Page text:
A woman who was struck by a school bus when she was in high school and lost her left leg was awarded $14 million by a Pennsylvania jury on Monday, although the award is likely to be reduced under state law.

Ashley Zauflik, 22, of Fairless Hills, spent a month in a medically induced coma and had her leg amputated after the January 2007 crash in the Philadelphia suburbs.

The National Transportation Safety Board found that the driver stepped on the accelerator, not the brake, before crashing into a crowd of students during dismissal at Pennsbury High School. The driver long disputed that finding, but the Pennsbury School District admitted liability before trial.

The trial judge is expected to reduce the award to $500,000, the cap allowed under a 1980 Pennsylvania law that protects municipalities and school districts.

Zauflik's lawyer hopes to negotiate a higher settlement with the district or appeal the cap to the state Supreme Court. The high court last upheld the limit in 1986.

"The school district should — because it's moral, and just, and the right thing to do — step forward and create the funds that would compensate Ashley," lawyer Thomas Kline said. "I know it's hard times, but ... these are extraordinary circumstances."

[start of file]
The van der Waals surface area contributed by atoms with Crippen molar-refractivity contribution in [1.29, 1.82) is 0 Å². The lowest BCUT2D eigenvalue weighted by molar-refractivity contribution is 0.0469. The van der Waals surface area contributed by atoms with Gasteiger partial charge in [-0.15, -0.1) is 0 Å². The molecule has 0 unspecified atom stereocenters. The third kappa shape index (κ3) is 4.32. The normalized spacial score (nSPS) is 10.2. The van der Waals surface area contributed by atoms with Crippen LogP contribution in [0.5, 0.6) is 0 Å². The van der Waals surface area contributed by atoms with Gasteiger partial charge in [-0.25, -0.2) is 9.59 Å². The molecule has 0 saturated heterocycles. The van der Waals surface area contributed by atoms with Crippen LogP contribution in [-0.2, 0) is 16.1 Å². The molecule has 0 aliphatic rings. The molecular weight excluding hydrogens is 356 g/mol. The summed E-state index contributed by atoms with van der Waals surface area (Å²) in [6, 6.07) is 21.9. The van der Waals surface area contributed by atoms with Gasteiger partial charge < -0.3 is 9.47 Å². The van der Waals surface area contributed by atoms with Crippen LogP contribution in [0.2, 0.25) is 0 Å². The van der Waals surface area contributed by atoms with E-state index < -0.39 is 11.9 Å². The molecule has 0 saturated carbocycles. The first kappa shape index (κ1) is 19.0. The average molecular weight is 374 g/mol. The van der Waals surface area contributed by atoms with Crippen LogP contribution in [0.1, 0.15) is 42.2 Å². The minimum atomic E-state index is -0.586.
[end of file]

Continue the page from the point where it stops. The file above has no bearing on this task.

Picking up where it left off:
The school district could create an annuity to fund a settlement, Kline said.

David Cohen, who represented the district during the four-day trial, did not immediately return a message seeking comment.

Zauflik testified last week that the crash left her "disfigured" and struggling with depression. She has had trouble using a prosthetic leg and relies instead on crutches or a wheelchair. She finished high school at home and is enrolled in an online college course.

Her mother told the jury of the difficulty she had telling her daughter about the amputation when she regained consciousness.

"I'm sorry, I'm sorry," Marguerite Zauflik recalled telling her daughter. "It was the only thing I could do to save your life."

The award includes $11 million for pain and suffering and other non-economic damages, and about $3 million for past and future medical expenses.

Kline hopes the award will pay for better prosthetic devices that will allow his client to be more active. His experts estimated her lifetime medical expenses at more than $3 million, most of it for the prosthetic devices, which must be refit periodically.

The $500,000 cap applies to all awards stemming from a single incident. And seven others have sued over injuries from the crash. If the cap is upheld, Zauflik could be left to share the $500,000 with any others who win damage awards.